DC Comics' titans face off!

Review by Eric Hillis (@hilliseric)

Directed by: Zack Snyder

Starring: Ben Affleck, Henry Cavill, Amy Adams, Gal Gadot, Jeremy Irons, Jesse Eisenberg, Diane Lane, Kevin Costner, Laurence Fishburne, Holly Hunter, Scoot McNairy, Jason Momoa, Lauren Cohan

It's a simplistic plot, but one that should suffice for an action romp. Snyder doesn't do romps though, and this is the most humourless and dialogue heavy superhero movie we've yet seen. I feel sorry for any kids who watch this - they may as well sit through All the President's Men for all the fun they'll have.

When it comes to tent-pole cinema, contemporary Hollywood is all about franchise building. This has created an unenviable task for screenwriters, as they attempt to untangle the many knots created in the previous installment, while simultaneously creating their own knots, which then must be once again untangled by subsequent writers. Nowhere is this more evident than this sequel to the much derided Man of Steel.

You'll recall at the end of that movie how Superman (Henry Cavill) acted bizarrely out of character, slaughtering thousands of Metropolitans by levelling skyscrapers in a fit of narcissistic rage directed at General Zod. With so many critics understandably bringing up this gross inconsistency, Zack Snyder and his writers faced the monumental task of dealing with this in any sequel. But they really haven't. Superman here has understandably become the arch enemy of Bruce Wayne/Batman (Ben Affleck) but not the general populace of Metropolis, who have oddly erected a monument to the Man of Steel, right beside a wall of remembrance (which features merely a fraction of the amount of names that should really be on that wall given the scale of damage). Ever the opportunist, Lex Luthor (a highly annoying Jesse Eisenberg) sees this animosity as a way of getting rid of Supes, though the film never bothers making it clear why he actually wants Superman removed.

It's a simplistic plot, but one that should suffice for an action romp. Snyder doesn't do romps though, and this is the most humourless and dialogue heavy superhero movie we've yet seen. I feel sorry for any kids who watch this - they may as well sit through All the President's Men for all the fun they'll have. Like most of these movies, the first two acts consist of an awkward mix of addressing previous installments and preparing for future sequels. Then in the final act we have the obligatory wrestling match with a giant CG villain, set here against an innocuous backdrop that looks a lot like the one we saw in last year's Fantastic Four, a movie that now seems like a relative resounding success compared to this. Superman is unrecognisable as America's great pop culture icon here, a moapy git who seems to take sadistic pleasure in punching his enemies through walls, and his heroic activities are largely kept offscreen. If the traditional Superman was an American GI rolling into Paris in 1944, this version is a guard at Abu Ghraib in 2003.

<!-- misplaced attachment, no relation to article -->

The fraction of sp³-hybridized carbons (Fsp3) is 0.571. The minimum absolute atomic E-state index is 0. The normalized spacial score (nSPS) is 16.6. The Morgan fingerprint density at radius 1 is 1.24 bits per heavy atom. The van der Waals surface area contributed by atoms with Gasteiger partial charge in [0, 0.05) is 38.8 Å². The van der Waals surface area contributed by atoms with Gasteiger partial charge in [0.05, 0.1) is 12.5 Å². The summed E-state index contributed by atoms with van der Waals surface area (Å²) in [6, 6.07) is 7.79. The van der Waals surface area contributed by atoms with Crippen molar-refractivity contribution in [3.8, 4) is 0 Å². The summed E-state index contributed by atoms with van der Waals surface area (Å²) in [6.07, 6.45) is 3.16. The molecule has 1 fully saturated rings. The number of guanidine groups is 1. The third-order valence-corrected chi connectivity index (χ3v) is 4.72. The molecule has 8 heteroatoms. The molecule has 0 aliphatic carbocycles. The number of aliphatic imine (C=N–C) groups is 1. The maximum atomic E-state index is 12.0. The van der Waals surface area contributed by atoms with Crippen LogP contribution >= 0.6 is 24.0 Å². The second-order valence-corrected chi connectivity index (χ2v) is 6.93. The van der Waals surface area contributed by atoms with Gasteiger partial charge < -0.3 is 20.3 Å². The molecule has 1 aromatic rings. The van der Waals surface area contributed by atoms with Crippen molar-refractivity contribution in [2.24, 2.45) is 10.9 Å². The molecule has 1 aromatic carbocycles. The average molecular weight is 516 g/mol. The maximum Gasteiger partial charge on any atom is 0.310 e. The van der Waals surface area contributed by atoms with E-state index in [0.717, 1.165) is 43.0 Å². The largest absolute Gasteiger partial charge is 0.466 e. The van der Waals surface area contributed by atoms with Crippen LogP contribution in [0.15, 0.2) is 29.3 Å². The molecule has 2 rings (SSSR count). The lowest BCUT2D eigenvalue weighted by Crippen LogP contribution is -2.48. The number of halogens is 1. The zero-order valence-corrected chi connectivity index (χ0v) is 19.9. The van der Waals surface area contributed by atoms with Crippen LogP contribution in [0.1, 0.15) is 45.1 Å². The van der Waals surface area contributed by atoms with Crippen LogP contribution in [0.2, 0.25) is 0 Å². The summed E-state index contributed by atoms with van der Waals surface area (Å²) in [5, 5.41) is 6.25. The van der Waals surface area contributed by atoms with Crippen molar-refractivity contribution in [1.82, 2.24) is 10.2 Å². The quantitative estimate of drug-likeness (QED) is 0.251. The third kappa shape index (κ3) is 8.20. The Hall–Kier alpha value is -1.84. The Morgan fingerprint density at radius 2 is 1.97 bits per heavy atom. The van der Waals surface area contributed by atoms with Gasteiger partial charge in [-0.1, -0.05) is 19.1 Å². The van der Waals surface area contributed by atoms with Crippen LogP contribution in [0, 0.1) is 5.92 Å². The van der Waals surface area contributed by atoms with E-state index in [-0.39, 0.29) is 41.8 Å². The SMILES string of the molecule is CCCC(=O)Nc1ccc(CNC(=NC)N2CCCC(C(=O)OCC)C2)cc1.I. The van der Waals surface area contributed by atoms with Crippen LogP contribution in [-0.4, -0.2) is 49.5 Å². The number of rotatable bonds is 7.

For a movie that tries so hard to be sombre in its sub-Fincheresque tone, there's an awful lot of silliness at play, and some bewildering inconsistencies. Why does Bruce Wayne use his Batman voice when talking to his butler Alfred (an easy paycheck for Jeremy Irons), who already knows his identity? A major plot point relies on Bruce Wayne's love for his slain mother (Lauren Cohan), but if he loves her so much, why is her tomb left in such a state of disrepair? In a reverse Anomalisa scenario, Lois Lane (Amy Adams) is literally the only person in this world who can clearly see that Clark Kent is obviously Superman; not even Bruce Wayne, who has spent the past 18 months stalking the son of Krypton can connect the dots with Kent stood right in front of him!

The narrative is painfully obvious, checking off a list of superhero tropes/clich├ęs, and its plot beats are all too easy to predict. At one point Snyder gives us a set-piece that's immediately identifiable as a dream sequence (particularly for anyone familiar with An American Werewolf in London), yet drags it on for a ridiculous amount of time. What's really damning is how it's the movie's most exciting moment, a rare glimpse of drunken madness in an otherwise stone cold sober movie. At least we're not forced to endure another protracted origin story, with Bruce Wayne's childhood trauma dispensed with in the opening credits. Say what you will about Snyder, but he knows how to put together a credits sequence; if his movies all ended after their title sequences, he'd be one of our most exciting filmmakers.

The offensive and endless trend of evoking 9/11 imagery in blockbuster cinema hits new lows here, with an office worker seen making a farewell phone call before his skyscraper collapses in the rerun of Man of Steel's climax, covering those below in an all too familiar cloud of dust. Later on there's a suicide bombing, made all the more problematic by the ethnicity of its perpetrator. As I'm writing this, Europe's de facto capital has been devastated by all too similar atrocities; do we really need to see such horrific real life events acted out on screen in our comic book movies?
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